1

CNDI 2008
PERMITS

CAMP STARTER SET
AFF

SOLVENCY – INCENTIVES / ENERGY SHIFT............................................................41 SOLVENCY – LEADERSHIP / MODELLING ..............................................................42

2

CNDI 2008
PERMITS

CAMP STARTER SET
AFF

________________ ***PERMITS – 1AC

3

CNDI 2008
PERMITS

CAMP STARTER SET
AFF

1AC – PERMITS – INHERENCY
CONTENTION ONE: INHERENCY PRESENT POLICY REFUSES HARD REGULATION FOR CLIMATE CHANGE WHILE SUPPORTING VOLUNTARY CAPS THAT FAIL TO ADDRESS THE PRESSING CHALLENGE OF GLOBAL WARMING SILVERSTEIN 2008 – EDITOR IN CHIEF ENERGYBIZ CARBON HEAT, 4-23, http://www.energycentral.com/centers/energybiz/ebi_detail.cfm?id=497 One of the administration's purposes is to influence global warming debates that will take place in Congress in June. Senators Joe Lieberman, I-Conn. and John Warner, R-Va., would place mandatory caps on greenhouse gas emissions but allow those industrials that exceed the limits to buy credits from those who meet them. The goal is to reduce such emissions by 70 percent by 2050. By contrast, the Bush administration has eschewed mandatory reductions and instead has chosen to pursue voluntary decreases. It argues that until the technologies are developed that can capture and store heat-trapping emissions, compulsory restrictions on those releases would be meaningless. The president's current position is that a gradual phase-in of emissions cuts is better than required and rapid reductions. Such an approach would assure greater success without creating economic disruptions. The administration emphasizes that it is not philosophically opposed to a cap-and-trade regime with respect to greenhouse gases, noting that the president has long touted such free market strategies to cutting other harmful emissions. Regardless, it says that it cannot support Senate's bill that would require 70 percent reductions and that a broad philosophical structure is more practical. Under one scenario, power plants would receive a "safety valve" if the cost to fix emissions escalates too much. The administration is not just feeling pressure at home. It is also feeling it abroad. It's still getting heat from the global community over its failure in January in Bali, Indonesia to support a hard reduction in greenhouse gases by mid century. European nations had wanted the current White House to support a commitment similar to their own, which is a 50 percent reduction in greenhouse gases by 2050 using 1990 as a baseline. The president refused but has emphasized that his plan would be part of binding international agreement if developing nations such as China and India come on board. If exempted, Bush says it would put them at a competitive economic advantage. All three presidential candidates, incidentally, have said they support cap-and-trade provisions like those enacted by the European nations. That increases the likelihood that supporters of tougher action will wait until next year when they can get more support. Democratic leaders, in fact, have said they will withdraw any bill from a vote that attempts to water down the Lieberman-Warner measure. "The president is throwing a Hail Mary to polluters in a last-ditch effort to stave off any meaningful action on global warming," says Carl Pope, head of the Sierra Club. "Under the president's plan, we'll need a real miracle to save us from global warming."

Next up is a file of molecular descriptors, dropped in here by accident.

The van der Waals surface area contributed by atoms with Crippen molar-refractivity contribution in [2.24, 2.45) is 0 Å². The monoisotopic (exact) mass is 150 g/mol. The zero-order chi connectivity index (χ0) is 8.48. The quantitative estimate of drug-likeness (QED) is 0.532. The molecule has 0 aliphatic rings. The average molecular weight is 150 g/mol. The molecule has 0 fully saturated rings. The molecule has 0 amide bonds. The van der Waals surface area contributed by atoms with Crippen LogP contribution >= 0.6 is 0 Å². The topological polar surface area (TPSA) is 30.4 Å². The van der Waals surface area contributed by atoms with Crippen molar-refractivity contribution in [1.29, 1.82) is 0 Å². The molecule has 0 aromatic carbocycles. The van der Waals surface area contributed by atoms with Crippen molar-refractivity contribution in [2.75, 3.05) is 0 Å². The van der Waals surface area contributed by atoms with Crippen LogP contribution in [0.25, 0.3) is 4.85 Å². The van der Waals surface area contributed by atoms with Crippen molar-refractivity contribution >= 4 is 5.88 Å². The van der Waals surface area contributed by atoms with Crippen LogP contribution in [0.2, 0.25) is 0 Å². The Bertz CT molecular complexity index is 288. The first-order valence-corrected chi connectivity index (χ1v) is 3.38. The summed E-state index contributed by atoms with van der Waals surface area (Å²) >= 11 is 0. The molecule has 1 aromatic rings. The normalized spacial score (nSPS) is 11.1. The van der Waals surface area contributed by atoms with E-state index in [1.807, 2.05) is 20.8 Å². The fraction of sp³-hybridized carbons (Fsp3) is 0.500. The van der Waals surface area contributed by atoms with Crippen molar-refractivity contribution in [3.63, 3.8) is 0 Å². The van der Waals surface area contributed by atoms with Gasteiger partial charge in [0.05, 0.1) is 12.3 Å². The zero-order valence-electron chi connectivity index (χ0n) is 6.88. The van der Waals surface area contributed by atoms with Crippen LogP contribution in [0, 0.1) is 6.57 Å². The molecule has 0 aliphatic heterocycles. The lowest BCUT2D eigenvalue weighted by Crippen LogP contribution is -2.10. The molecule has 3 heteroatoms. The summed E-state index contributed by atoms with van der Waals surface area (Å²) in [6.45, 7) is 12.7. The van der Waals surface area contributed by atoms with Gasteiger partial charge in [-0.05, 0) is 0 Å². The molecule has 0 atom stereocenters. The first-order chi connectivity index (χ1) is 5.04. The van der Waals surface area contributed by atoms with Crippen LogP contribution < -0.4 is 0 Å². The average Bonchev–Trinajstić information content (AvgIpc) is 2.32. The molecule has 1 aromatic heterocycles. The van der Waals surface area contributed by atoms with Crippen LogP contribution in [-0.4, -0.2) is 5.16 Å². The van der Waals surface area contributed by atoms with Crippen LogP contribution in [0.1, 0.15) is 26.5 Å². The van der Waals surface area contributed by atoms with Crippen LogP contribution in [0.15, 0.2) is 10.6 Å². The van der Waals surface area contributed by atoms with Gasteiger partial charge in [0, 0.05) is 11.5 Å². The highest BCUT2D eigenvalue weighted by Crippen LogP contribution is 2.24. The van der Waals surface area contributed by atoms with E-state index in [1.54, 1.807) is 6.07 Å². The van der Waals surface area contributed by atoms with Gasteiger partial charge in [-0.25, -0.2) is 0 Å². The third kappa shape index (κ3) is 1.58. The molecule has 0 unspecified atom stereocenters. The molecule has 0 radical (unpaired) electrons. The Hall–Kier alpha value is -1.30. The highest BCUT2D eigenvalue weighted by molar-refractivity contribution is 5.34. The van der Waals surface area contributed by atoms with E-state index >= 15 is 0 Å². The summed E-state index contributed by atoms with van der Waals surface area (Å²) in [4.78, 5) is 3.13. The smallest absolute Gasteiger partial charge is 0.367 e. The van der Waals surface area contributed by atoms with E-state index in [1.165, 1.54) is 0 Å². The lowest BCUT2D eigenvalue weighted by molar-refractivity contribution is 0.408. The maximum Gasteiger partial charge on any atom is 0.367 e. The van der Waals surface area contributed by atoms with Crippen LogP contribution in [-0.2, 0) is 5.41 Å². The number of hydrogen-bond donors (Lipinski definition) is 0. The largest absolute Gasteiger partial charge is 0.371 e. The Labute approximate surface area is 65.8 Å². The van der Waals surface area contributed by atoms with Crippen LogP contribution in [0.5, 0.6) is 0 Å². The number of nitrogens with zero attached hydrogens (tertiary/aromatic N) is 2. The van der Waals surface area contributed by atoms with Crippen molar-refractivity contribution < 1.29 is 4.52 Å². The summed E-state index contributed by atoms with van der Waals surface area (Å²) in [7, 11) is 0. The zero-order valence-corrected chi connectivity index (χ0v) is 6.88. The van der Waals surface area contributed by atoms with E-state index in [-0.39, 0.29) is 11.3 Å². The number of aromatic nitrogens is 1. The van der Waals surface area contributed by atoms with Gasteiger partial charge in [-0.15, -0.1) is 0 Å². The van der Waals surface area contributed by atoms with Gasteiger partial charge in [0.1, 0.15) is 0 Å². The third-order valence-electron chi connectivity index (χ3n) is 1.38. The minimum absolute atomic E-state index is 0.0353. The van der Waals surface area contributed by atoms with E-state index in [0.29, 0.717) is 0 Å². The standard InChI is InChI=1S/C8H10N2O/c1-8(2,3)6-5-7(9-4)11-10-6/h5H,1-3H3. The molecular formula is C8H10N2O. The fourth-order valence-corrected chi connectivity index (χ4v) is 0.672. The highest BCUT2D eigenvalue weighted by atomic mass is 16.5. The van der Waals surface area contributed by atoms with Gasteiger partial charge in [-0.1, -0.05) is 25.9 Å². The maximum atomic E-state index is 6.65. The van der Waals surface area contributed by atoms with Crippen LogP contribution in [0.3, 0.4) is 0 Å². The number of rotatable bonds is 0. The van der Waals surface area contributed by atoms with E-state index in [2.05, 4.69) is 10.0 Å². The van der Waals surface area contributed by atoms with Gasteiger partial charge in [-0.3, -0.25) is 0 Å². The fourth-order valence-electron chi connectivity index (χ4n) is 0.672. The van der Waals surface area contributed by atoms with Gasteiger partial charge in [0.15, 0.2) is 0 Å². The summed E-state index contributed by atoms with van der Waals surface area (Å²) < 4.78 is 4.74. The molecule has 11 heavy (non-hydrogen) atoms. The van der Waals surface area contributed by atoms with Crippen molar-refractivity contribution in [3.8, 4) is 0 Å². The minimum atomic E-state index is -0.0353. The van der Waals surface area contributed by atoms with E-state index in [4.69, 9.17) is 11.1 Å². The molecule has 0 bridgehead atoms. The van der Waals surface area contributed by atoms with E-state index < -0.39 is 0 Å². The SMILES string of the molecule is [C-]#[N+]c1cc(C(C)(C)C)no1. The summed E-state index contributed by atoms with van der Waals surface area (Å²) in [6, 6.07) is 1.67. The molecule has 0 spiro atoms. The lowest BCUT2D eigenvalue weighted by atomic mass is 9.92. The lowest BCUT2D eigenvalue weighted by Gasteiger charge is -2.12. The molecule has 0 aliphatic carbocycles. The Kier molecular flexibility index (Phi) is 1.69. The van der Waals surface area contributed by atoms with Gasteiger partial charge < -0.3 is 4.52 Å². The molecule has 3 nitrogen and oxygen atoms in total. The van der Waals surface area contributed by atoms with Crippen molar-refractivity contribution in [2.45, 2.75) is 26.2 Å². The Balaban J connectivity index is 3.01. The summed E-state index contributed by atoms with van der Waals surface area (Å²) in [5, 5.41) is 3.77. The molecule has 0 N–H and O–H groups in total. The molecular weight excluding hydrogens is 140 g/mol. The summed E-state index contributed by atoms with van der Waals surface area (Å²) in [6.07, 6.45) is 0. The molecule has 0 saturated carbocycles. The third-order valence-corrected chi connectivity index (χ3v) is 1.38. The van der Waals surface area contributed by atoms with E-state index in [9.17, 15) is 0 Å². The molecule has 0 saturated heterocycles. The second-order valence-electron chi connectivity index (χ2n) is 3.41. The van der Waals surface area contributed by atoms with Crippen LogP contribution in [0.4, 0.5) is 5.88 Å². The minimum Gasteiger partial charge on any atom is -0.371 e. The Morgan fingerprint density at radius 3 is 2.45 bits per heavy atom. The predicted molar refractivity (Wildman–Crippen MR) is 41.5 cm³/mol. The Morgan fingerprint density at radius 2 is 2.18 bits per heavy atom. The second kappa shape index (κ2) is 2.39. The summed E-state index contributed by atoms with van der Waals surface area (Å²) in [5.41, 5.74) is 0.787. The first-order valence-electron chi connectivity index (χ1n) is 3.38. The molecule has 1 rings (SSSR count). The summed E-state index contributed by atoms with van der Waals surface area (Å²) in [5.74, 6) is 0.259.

4

CNDI 2008
PERMITS

CAMP STARTER SET
AFF

1AC – PERMITS – ADVANTAGE – WARMING